NIP president ousted in boardroom coup

MASERU — National Independent Party (NIP) acting president Serame Khampepe was ousted in a boardroom coup on Sunday as a fierce power struggle within the party plunged to new depths.

Party chairman Kimetso Mathaba (MP) was appointed caretaker president until fresh elections are held.

Khampepe was expelled from the NIP’s national executive committee at an urgent national executive committee meeting held in Maputsoe constituency on Sunday.

The decision to kick him out was reached after he allegedly stormed out of the meeting in objection to a move to pass a vote of no confidence in him.

The no-confidence vote formed part of the meeting’s agenda.

Khampepe’s ouster could further weaken the NIP, a small ally of the ruling Lesotho Congress for Democracy (LCD) party.

The party has 21 MPs in the 120-member parliament.

Political observers say the decision to oust Khampepe could be linked to the factional fights within the LCD.

Khampepe has been acting NIP president since April 2009.

He replaced Dominique Motikoe who was shot dead in April 2009 after he was accused of having an extra-marital relationship with a married woman.

Observers said Khampepe’s ouster could however be illegal as it was done without the party’s national executive committee calling a general conference.

Under the party’s constitution committee members can only be elected and removed at a general conference.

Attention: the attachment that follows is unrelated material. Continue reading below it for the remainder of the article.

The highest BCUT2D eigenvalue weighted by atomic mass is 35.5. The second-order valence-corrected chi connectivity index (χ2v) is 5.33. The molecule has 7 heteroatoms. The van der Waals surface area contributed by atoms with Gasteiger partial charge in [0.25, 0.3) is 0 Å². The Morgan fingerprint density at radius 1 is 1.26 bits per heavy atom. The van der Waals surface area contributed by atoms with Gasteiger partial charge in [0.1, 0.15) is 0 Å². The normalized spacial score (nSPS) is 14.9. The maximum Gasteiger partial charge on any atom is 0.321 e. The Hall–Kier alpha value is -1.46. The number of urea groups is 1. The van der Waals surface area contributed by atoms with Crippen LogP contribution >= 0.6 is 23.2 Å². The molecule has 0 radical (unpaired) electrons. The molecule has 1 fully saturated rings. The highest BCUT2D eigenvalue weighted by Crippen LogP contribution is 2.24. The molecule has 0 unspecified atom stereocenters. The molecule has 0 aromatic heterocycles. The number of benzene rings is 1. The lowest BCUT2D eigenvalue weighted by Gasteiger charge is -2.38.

Khampepe’s expulsion happened only a month after members of his faction, led by one of the party’s MPs, Thapelo Mokone, marched to a private house used as the NIP office where they petitioned the national executive committee to remove the secretary general Letuka Nkole.

The faction accused Nkole of refusing to renew membership of some party members, who included Mokone.

It also wanted the national executive committee to hold a general conference to elect a new leadership.

But the national executive committee retaliated by sacking Khampepe last Sunday accusing him of tyranny.

Addressing a press conference in Maseru on Monday, Nkole said Khampepe was a tyrant who did not listen to anyone in the executive committee.

“He (Khampepe) would not accommodate other people’s opinions and he used to make big decisions for the party without having regard to the views of the executive committee,” Nkole said.

“His leadership style was in direct clash with the NIP’s way of doing things and therefore we, as the national executive committee, decided to remove him,” he said.

Nkole said Khampepe tried to push him to sanction a party member to represent it in the Independent Electoral Commission’s monitoring committee without the knowledge of the executive committee.

“He phoned me and asked if I had a party stamp with me and when I said yes he asked me to go where he was,” Nkole said.

“Upon arrival he ordered me to stamp a letter that would sanction one member of the party to be our representative in the IEC’s monitoring committee. I refused and told him that that decision had not been made by the executive committee,” he said. 

“Take note that we have not suspended him but we have totally expelled him from the national executive committee.”

Nkole would however not cite specific clauses in the NIP constitution that gave the national executive committee powers to expel its own members without taking directions from the general conference.